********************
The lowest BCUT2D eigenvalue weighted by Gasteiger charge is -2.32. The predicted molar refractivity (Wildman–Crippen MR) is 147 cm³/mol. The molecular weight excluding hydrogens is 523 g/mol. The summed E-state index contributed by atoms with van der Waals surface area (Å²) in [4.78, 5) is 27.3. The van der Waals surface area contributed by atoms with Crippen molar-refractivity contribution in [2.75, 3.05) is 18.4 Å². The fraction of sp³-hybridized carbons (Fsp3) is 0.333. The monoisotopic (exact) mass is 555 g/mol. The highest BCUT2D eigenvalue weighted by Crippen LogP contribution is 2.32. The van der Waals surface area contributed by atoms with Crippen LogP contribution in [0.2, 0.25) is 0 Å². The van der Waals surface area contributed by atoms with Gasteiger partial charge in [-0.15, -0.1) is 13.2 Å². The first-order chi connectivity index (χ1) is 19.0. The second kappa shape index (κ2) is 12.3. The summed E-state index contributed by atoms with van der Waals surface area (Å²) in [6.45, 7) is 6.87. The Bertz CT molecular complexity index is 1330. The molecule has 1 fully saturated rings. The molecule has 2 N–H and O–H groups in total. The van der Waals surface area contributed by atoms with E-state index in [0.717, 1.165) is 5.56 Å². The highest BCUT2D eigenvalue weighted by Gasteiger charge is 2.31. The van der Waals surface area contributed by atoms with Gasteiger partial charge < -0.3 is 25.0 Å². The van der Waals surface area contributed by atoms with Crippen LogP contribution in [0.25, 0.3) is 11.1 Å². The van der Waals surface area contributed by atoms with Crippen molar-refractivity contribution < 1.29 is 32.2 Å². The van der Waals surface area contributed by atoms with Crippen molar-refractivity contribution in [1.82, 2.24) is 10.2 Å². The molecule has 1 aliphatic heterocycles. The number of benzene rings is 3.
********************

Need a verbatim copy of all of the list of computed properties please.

The lowest BCUT2D eigenvalue weighted by Gasteiger charge is -2.32. The predicted molar refractivity (Wildman–Crippen MR) is 147 cm³/mol. The molecular weight excluding hydrogens is 523 g/mol. The summed E-state index contributed by atoms with van der Waals surface area (Å²) in [4.78, 5) is 27.3. The van der Waals surface area contributed by atoms with Crippen molar-refractivity contribution in [2.75, 3.05) is 18.4 Å². The fraction of sp³-hybridized carbons (Fsp3) is 0.333. The monoisotopic (exact) mass is 555 g/mol. The highest BCUT2D eigenvalue weighted by Crippen LogP contribution is 2.32. The van der Waals surface area contributed by atoms with Crippen LogP contribution in [0.2, 0.25) is 0 Å². The van der Waals surface area contributed by atoms with Gasteiger partial charge in [-0.15, -0.1) is 13.2 Å². The first-order chi connectivity index (χ1) is 19.0. The second kappa shape index (κ2) is 12.3. The summed E-state index contributed by atoms with van der Waals surface area (Å²) in [6.45, 7) is 6.87. The Bertz CT molecular complexity index is 1330. The molecule has 1 fully saturated rings. The molecule has 2 N–H and O–H groups in total. The van der Waals surface area contributed by atoms with E-state index in [0.717, 1.165) is 5.56 Å². The highest BCUT2D eigenvalue weighted by Gasteiger charge is 2.31. The van der Waals surface area contributed by atoms with Gasteiger partial charge < -0.3 is 25.0 Å². The van der Waals surface area contributed by atoms with Crippen LogP contribution in [0.25, 0.3) is 11.1 Å². The van der Waals surface area contributed by atoms with Crippen molar-refractivity contribution < 1.29 is 32.2 Å². The van der Waals surface area contributed by atoms with Crippen molar-refractivity contribution in [1.82, 2.24) is 10.2 Å². The molecule has 1 aliphatic heterocycles. The number of benzene rings is 3.